A US diplomat has been expelled from New Zealand after Washington refused to waive diplomatic immunity so police investigating a serious crime could question him, officials said on Monday. Details of the alleged crime have not been revealed but local media reported the diplomat left the South Pacific nation last week suffering a broken nose and black eye.
Prime Minister Bill English labelled the US knockback on immunity regrettable and said he expected American authorities to carry out their own investigation. "We expect all diplomats here to obey our law and if it's broken we'd expect our police to investigate," English told reporters.
"We regret that they didn't give us a waiver on immunity but they didn't and now it's in the hands of their authorities." Earlier, Foreign Affairs Minister Murray McCully said he was "disappointed" at the US refusal and in response had asked for the man at the centre of the police investigation to be withdrawn from New Zealand. He said Wellington's ambassador in Washington had raised the issue with US officials.
Police said they were called to an incident in Lower Hutt, on Wellington's outskirts, in the early hours of March 12, which "involved an individual from the US embassy in Wellington".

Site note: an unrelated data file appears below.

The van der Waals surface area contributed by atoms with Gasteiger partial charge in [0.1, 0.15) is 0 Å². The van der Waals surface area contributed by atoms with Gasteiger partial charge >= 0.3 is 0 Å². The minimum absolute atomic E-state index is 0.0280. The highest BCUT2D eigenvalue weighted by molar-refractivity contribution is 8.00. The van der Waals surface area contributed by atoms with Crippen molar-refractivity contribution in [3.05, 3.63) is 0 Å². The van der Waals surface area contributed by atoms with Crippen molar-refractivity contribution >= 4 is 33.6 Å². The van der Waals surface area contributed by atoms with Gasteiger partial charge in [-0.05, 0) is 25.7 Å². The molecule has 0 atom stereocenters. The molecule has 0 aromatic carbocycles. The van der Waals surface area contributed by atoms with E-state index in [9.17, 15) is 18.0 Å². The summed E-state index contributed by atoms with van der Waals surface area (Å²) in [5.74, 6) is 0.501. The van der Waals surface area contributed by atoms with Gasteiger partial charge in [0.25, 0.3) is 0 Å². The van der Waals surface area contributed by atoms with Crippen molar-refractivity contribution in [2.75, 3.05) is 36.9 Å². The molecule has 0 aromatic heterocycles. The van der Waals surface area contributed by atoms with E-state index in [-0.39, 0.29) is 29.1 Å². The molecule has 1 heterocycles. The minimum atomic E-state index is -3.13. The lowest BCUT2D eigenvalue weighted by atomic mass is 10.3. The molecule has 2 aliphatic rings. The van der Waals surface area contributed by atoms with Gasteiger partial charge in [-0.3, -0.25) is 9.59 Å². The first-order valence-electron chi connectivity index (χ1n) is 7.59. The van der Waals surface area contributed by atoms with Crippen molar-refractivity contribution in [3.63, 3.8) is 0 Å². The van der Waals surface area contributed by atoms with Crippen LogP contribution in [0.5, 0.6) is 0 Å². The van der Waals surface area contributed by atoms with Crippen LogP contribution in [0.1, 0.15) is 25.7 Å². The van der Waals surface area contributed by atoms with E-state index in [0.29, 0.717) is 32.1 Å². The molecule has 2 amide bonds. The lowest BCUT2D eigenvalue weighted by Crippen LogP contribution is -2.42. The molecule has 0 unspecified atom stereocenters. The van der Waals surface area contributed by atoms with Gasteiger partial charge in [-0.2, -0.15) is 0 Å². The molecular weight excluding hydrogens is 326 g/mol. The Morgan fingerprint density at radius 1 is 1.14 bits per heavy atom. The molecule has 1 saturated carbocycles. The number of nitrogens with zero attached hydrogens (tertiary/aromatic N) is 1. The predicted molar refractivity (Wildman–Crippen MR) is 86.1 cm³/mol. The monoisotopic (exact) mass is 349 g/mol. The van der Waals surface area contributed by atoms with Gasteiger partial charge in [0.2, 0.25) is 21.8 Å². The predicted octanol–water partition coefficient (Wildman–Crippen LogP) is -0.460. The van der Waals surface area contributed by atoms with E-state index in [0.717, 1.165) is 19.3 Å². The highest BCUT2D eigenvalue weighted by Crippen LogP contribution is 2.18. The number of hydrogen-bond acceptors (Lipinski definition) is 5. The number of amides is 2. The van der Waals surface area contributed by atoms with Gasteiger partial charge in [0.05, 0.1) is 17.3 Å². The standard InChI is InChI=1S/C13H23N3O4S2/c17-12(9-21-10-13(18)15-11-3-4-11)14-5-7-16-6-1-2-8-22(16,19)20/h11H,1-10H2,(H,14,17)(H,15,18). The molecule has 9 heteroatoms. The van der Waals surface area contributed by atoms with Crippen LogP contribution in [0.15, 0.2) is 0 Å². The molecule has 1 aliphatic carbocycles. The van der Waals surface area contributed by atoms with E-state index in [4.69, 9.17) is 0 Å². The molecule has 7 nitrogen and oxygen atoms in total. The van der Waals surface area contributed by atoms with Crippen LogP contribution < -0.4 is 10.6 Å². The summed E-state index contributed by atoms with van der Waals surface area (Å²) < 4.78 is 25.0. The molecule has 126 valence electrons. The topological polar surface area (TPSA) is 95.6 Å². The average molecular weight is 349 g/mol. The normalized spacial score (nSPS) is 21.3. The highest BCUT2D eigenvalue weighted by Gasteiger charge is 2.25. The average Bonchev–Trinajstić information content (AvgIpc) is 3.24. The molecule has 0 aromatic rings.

By the time they arrived the person had left the scene and no arrests were made. Attempts to further probe hit a diplomatic brick wall, however, police said they still regarded the case as active.
McCully said foreign affairs officials relayed a police request to waive immunity but their US counterparts refused. Local media named the diplomat as Colin White and said he left Wellington with his wife and children. TVNZ, which broke the story, reported that White was a technical attache who had been working closely with New Zealand's intelligence service, the GCSB. A spokeswoman for the US embassy said they were "communicating with New Zealand authorities" on the issue.